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What do Microsoft and the Harvard Student Telephone Office (HSTO) have in common? They both had lots of steaming customers calling their help-lines, and lots of steaming customers getting no help whatsoever.
Just as Microsoft should have known that the release of Windows 95 would result in a deluge of calls even to their non-toll-free customer assistance lines, HSTO could have been much better prepared for the annual move-in. But no. Problems were manifold for yet another year on the Harvard grid, and the solutions were hard to come by.
Returning students had to confront deactivated PAC codes (with no phone bill delinquency to hold accountable), rooms without even common-room lines activated and incorrect directory information that was impossible to change in time for the publication of the student phone book. Some students, lacking any working lines in their rooms, resorted to Centrex phones for on-campus calls. Unfortunately, a few of these were out of commission and in need of repair.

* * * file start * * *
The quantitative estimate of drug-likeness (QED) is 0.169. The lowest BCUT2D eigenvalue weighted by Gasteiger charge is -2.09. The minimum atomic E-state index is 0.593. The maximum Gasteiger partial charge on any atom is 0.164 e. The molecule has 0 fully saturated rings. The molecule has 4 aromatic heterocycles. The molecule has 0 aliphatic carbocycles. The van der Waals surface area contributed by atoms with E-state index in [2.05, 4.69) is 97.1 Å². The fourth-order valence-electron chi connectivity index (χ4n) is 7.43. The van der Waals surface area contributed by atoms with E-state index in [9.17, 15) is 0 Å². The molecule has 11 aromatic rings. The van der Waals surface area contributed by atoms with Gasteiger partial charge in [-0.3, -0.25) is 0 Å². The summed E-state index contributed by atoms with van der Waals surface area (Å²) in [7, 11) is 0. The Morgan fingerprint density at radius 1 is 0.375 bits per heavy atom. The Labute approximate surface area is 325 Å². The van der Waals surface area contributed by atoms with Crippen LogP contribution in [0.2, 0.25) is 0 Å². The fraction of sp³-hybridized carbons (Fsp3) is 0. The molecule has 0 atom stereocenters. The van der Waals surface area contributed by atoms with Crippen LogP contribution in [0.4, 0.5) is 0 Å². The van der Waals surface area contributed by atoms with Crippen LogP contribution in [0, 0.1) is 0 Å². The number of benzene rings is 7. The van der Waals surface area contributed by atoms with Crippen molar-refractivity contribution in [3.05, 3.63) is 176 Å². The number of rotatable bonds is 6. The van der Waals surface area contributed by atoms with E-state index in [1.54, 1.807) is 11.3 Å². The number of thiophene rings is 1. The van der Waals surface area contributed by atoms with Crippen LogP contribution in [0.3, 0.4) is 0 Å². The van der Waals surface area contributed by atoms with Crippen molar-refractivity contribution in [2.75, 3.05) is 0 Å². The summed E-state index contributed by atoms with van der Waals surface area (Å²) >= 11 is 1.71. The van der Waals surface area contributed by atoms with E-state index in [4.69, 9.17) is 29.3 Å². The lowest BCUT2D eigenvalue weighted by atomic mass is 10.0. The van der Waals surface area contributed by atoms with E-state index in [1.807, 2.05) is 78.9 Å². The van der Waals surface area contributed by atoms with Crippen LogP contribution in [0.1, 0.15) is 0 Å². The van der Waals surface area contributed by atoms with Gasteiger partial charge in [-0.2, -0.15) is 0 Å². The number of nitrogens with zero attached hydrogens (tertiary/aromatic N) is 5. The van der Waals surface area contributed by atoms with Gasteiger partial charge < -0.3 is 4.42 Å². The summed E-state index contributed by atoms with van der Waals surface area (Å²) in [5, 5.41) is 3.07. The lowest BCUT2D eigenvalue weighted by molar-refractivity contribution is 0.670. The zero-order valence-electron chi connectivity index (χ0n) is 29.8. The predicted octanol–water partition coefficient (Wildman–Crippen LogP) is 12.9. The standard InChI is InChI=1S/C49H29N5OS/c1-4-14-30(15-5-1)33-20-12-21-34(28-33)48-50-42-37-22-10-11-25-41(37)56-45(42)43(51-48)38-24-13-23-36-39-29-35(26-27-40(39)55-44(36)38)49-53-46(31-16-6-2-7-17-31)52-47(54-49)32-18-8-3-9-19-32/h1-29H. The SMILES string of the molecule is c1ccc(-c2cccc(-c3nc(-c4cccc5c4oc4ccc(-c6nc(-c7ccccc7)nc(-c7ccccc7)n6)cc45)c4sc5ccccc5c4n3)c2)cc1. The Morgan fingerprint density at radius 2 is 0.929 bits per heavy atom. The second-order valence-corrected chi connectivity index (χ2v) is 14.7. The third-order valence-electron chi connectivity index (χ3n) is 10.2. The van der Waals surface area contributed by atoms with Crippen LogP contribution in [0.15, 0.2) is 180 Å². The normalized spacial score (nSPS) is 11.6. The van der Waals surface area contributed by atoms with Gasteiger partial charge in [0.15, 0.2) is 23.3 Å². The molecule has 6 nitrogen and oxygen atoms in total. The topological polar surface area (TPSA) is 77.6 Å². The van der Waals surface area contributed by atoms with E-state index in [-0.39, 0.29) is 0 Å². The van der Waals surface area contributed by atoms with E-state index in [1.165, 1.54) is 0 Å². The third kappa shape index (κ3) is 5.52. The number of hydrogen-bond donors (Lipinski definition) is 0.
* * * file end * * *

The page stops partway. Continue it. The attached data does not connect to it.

When phone-hungry students called HSTO, many were greeted with long periods on hold, some of which ended in sudden and inexplicable disconnections. Only refusing to answer the touch-tone menu guaranteed a conversation with a live assistant. To HSTO's credit, however, those students who managed to reach assistants received prompt activations of lines and services. But because of the log-jam of complaints, many students are still waiting for lines.
There's no excuse for the yearly tide of HSTO-related problems. By this time, the telephone service's administrators should have some idea of what to expect from the annual ritual. Perhaps next year will be better. Of course, some of us won't be around to enjoy it.